Ms. Olliges, as always, provided a fair look at both sides of the issue, interviewing local school officials, including Joplin R-8 Superintendent C. J. Huff, state officials, including former Webb City Superintendent Ron Lankford, and Joplin teachers Brian Neugebauer and Brandi Landis, all of whom spoke positively about Common Core Standards.
On the other side of the issue, they talked with Melissa Braun of Joplin and Jill Carter of Stark City, who are vocal opponents of Common Core.
Both sides of the issue were represented, but unfortunately, the story that emerged did not come anywhere near the truth.
For that, you cannot blame Ms. Olliges or KOAM.
Plenty of teachers in the Joplin R-8 School District who have researched the issue are opposed to Common Core, but you are not going to hear one word from them about it on the record. When the recent informational meeting was held at Missouri Southern State University, the message was sent to the teachers loud and clear- you are not to attend the meeting.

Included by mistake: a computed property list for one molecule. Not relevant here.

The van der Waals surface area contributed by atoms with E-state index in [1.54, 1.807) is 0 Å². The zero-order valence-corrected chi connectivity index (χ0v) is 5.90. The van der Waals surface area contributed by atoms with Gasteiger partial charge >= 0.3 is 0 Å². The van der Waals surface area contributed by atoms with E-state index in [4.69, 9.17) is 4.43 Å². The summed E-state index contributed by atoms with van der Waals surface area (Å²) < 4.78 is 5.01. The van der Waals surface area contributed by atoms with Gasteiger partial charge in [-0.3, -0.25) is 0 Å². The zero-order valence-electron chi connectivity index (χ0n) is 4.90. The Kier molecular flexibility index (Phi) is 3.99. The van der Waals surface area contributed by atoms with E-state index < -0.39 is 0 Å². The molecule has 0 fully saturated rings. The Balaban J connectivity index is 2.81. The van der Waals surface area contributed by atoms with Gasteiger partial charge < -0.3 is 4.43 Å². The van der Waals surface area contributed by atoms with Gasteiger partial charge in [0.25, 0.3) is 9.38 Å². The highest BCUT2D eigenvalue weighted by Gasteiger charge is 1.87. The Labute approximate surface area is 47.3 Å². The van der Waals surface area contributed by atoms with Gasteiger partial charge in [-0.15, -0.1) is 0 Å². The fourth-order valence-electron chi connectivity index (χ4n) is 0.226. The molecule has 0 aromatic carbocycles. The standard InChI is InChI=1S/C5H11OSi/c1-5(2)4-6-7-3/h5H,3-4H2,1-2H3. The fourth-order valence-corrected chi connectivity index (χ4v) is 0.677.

Not one teacher or administrator from Joplin attended the meeting.
Concerns about data collection and curriculum were swept under the rug by local and state officials, even though the Race to the Top funding, which has been sought so fervently by the state of Missouri and the Joplin School District requires an adoption of Common Core Standards, the Joplin application asks for hundreds of thousands to collect data, and in recent testimony before a House interim commitee, Education Commissioner Chris Nicastro said that districts will still make their own curriculum, but if it is not centered around Common Core Standards, the districts will not to well during testing. That would indicate our local school boards' hands are tied when it comes to curriculum as well as standards.
Watch the video and feel free to leave comments.